If you feel led to contribute toward the $50,000 we need rather quickly to pay for the feasibility studies, your generous gift will be greatly appreciated! The Mo Hope Village has its own bank account and PayPal account to allow us to keep those funds separate from our main Mo Hope accounts. You check made payable to Mo Hope Village should be sent to our P.O. Box 161, Studley, VA 23162. If you prefer, you contribute via www.paypal.me/mohopevillage. Thank you in advance!
You can also request additional information or send us your questions via firstname.lastname@example.org.
I’ll close by again thanking our most loving and generous God for giving us this vision for a Community that will provide permanent Homes for so many men and women currently living the nightmare of chronic homelessness, and for bringing around our table so many churches, businesses, and families who have expressed a desire to come alongside us to volunteer, serve, and fund this vision to bring it to fruition.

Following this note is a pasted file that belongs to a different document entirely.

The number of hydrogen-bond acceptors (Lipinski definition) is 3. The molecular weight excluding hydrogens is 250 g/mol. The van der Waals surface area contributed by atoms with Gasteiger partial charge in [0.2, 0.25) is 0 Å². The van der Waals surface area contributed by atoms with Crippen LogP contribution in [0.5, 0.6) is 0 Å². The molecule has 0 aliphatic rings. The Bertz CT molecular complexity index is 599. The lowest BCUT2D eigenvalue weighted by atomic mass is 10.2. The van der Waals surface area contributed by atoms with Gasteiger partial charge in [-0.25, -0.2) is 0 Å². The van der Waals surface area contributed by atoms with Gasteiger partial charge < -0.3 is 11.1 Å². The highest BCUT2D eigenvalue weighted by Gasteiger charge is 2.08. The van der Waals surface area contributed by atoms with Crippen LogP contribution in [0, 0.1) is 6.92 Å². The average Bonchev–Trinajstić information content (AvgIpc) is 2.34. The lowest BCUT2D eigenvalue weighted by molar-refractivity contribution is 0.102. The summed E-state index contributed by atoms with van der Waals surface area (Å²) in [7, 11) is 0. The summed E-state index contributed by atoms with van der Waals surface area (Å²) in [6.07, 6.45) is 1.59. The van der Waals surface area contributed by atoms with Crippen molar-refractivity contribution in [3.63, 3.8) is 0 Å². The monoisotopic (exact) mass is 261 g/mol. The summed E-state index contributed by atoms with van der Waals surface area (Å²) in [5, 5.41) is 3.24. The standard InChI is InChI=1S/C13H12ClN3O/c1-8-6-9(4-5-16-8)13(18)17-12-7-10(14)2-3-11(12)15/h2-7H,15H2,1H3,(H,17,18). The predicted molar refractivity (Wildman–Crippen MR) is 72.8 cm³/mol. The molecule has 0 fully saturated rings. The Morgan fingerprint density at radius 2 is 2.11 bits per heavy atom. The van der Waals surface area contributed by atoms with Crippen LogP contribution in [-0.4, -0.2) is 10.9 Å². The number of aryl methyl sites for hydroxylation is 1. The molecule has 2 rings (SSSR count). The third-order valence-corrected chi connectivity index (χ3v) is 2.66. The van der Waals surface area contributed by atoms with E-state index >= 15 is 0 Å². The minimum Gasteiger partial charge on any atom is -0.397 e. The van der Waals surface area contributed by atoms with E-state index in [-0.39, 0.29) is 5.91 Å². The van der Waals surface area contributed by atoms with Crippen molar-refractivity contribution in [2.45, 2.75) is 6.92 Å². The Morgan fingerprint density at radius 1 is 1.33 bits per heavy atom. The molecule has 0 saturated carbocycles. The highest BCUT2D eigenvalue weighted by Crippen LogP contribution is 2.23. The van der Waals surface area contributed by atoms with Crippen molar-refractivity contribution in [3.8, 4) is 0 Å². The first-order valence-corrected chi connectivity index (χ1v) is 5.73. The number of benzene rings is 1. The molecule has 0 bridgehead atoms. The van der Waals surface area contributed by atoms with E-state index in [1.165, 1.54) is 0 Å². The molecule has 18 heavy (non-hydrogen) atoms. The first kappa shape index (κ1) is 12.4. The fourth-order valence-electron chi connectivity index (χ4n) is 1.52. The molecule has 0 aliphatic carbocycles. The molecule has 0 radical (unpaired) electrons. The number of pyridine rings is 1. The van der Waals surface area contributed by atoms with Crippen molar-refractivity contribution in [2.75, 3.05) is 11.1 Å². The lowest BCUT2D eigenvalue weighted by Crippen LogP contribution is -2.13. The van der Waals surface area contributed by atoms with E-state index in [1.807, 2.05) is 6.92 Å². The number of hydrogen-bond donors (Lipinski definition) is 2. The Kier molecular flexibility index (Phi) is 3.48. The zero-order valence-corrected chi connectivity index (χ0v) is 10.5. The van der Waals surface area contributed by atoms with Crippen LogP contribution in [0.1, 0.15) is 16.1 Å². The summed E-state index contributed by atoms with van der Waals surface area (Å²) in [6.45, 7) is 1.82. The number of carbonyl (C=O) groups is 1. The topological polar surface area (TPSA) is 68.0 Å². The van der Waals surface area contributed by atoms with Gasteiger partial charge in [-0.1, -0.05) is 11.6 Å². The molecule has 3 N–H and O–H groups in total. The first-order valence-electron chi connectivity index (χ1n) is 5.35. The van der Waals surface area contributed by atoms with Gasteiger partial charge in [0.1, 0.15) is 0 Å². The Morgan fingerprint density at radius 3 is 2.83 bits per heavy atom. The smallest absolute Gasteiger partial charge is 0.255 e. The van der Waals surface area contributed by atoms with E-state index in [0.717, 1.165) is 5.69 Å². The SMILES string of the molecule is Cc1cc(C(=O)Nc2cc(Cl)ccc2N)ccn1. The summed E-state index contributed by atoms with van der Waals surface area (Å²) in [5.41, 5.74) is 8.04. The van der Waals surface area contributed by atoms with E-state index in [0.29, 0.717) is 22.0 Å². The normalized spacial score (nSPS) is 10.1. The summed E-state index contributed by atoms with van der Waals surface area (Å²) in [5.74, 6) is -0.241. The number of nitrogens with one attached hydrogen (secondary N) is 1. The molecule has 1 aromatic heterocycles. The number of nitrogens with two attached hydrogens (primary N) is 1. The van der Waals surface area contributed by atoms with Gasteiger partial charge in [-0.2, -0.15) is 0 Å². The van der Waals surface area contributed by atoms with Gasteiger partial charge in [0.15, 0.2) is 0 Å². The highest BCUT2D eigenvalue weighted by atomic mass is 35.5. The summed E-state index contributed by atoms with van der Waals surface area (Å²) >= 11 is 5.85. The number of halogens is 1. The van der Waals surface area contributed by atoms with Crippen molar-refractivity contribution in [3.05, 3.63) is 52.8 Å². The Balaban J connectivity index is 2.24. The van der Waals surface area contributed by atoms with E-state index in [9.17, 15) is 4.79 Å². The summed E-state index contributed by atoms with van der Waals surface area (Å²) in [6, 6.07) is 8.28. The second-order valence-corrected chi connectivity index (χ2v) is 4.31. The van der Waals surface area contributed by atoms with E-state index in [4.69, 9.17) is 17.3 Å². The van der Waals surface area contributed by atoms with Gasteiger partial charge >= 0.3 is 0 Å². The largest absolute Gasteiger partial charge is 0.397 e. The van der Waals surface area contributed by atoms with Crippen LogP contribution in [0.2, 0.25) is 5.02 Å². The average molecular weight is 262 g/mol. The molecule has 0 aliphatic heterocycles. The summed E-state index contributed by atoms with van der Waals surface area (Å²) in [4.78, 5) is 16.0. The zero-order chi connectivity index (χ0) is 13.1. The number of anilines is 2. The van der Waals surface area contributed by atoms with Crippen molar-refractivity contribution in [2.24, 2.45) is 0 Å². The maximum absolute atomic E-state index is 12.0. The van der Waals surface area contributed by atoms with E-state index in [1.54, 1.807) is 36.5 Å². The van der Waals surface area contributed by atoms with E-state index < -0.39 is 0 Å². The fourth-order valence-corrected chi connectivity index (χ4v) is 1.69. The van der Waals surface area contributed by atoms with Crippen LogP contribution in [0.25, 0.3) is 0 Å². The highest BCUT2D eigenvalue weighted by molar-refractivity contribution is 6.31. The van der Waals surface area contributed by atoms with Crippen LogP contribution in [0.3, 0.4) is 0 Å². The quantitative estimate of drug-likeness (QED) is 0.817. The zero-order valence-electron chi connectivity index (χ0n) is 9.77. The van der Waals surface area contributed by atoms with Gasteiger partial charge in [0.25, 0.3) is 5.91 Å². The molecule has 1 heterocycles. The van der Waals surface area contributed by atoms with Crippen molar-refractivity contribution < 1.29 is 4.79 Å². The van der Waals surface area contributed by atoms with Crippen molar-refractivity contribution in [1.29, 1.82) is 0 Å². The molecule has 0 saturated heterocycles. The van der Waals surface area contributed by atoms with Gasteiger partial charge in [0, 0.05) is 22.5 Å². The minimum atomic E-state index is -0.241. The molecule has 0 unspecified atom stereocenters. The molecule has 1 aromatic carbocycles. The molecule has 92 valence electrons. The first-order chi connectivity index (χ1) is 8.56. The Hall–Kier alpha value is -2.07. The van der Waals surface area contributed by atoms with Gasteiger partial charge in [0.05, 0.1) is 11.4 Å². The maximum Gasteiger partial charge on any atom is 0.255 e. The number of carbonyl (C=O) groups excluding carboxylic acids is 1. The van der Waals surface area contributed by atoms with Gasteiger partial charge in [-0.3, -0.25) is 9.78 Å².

Founder & Executive Director
Moments of Hope Outreach
Your generous tax deductible donation to the Mo Hope Village Building Fund will help fund our mission to create a community of tiny homes to end the homeless nightmare so many of our neighbors in the Richmond area are enduring. All funds received via this PayPal link are deposited into a special account solely for the purpose of building the Mo Hope Village.